### App config

In Flask, we take care of the details of starting the app. A recommended path is to use a factory for apps. This factory takes as argument a config, for instance:

Then somewhere in your __init__.py or wherever you start your app object, you detect the environment and load the respective config object. The tests would create a separate app, with the config that is best suited for tests only (although the less you deviate from production, the better).

One of the extensions you’ll want to register above is Flask-SQLAlchemy as it takes care of the boilerplate integration bit between Flask and SQLAlchemy.

With the Flask-SQLAlchemy extension registered, in your config, you’ll need to have specific variables such as SQLALCHEMY_DATABASE_URI, to point to the database each environment should be using.

To have tests running as Django though, we need to have a different database just for tests. This could be solved by having two databases per environment (one being for the tests only). But again in Django “separate, blank databases are created for the tests (…) [and] destroyed when all the tests have been executed..

For this I found testing.postgresql, which can be used to set SQLALCHEMY_DATABASE_URI at test runtime:

We’re not done yet though, as we’re missing an equivalent of TestCase, something to allow writing tests easily.

### PyTest

Instead of classes, in PyTest we make extensive use of the advanced fixtures mechanism. Fixtures here take a more general meaning than usual, it’s anything consumed by a test. The test app will be a fixture, along with the database.

One thing we don’t want though is to generate a database per test, as that would render tests very slow. For this, PyTest allows us to define a scope per fixture. Scopes can be function and session for instance - meaning that the fixture will be used and run per function or session respectively.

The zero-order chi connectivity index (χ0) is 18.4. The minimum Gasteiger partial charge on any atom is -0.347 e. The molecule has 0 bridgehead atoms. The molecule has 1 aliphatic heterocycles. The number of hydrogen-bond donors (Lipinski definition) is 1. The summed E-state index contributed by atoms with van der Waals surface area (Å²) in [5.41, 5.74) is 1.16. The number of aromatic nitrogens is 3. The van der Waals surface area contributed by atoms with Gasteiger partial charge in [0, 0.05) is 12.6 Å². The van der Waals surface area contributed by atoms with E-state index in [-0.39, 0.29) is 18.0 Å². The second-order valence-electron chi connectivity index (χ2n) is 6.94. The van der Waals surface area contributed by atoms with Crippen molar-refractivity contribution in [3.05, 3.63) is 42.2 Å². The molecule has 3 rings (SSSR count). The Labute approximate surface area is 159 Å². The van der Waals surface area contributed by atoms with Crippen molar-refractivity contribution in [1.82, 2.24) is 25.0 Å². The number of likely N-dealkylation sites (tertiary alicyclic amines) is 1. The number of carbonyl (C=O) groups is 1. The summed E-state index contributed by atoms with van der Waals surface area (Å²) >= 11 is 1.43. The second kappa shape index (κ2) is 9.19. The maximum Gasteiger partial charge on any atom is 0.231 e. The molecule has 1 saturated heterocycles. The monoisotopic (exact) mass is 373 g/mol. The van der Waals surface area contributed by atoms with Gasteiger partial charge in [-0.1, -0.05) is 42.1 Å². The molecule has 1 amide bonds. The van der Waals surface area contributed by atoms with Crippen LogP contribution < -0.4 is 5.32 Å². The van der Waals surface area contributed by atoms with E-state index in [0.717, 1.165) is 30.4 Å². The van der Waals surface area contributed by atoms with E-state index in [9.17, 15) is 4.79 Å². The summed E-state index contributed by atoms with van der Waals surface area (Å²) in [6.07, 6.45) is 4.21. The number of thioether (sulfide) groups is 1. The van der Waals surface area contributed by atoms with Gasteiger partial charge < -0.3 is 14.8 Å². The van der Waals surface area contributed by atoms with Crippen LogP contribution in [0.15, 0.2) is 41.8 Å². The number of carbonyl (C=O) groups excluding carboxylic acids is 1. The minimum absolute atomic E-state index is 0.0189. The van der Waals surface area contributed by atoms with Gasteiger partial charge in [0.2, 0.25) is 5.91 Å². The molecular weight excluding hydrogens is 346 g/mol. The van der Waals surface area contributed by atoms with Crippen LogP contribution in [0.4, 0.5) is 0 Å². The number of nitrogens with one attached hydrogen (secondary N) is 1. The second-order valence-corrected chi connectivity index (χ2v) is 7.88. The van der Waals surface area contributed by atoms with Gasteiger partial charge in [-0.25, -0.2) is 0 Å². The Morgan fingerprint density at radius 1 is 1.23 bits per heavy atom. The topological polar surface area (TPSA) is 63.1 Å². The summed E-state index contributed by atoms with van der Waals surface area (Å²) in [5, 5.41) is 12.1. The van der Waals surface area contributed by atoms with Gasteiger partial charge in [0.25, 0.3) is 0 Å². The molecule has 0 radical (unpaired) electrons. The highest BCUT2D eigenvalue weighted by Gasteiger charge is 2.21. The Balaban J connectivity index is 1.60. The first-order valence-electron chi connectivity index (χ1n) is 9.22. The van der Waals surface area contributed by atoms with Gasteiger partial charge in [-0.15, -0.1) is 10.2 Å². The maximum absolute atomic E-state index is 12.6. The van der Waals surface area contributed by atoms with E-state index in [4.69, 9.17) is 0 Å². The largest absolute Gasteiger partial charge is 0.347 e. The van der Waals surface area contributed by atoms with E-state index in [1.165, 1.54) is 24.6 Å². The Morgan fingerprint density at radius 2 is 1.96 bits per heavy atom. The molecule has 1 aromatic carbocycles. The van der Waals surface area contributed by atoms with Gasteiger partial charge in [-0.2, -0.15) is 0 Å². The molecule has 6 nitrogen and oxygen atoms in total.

However if we scope the database fixture per session, how to do we make sure that the database is clean and at the same state when the different tests are run? At the end of each test, we rollback any changes made to the database during the test.

Putting it all together in code, you want a conftest.py similar to:

where yourapp\app\db.py has

and create_app is as above.

Now I went a little further and set the session fixture at autouse, but you might not want that. If True it’s automatically used per each test, otherwise you need to invoke it each test function by adding session as an argument. conftest needs to be set as a parent to all the test files that would use it, and PyTest takes care of discoverability.

Now let’s say you have a models.py defining a simple Request table:

Somewhere in your app you save in this table each POST request that is received. You can now test this with:

And what is SurrogatePK you ask? This is taken from sloria/cookiecutter-flask where you can take on more good ideas on how to structure your Flask project.

If I find more time, I’ll try and write an extension of this cookiecutter to include the setup above, more helpers and the goals Patrick covered above, meanwhile I hope this helps!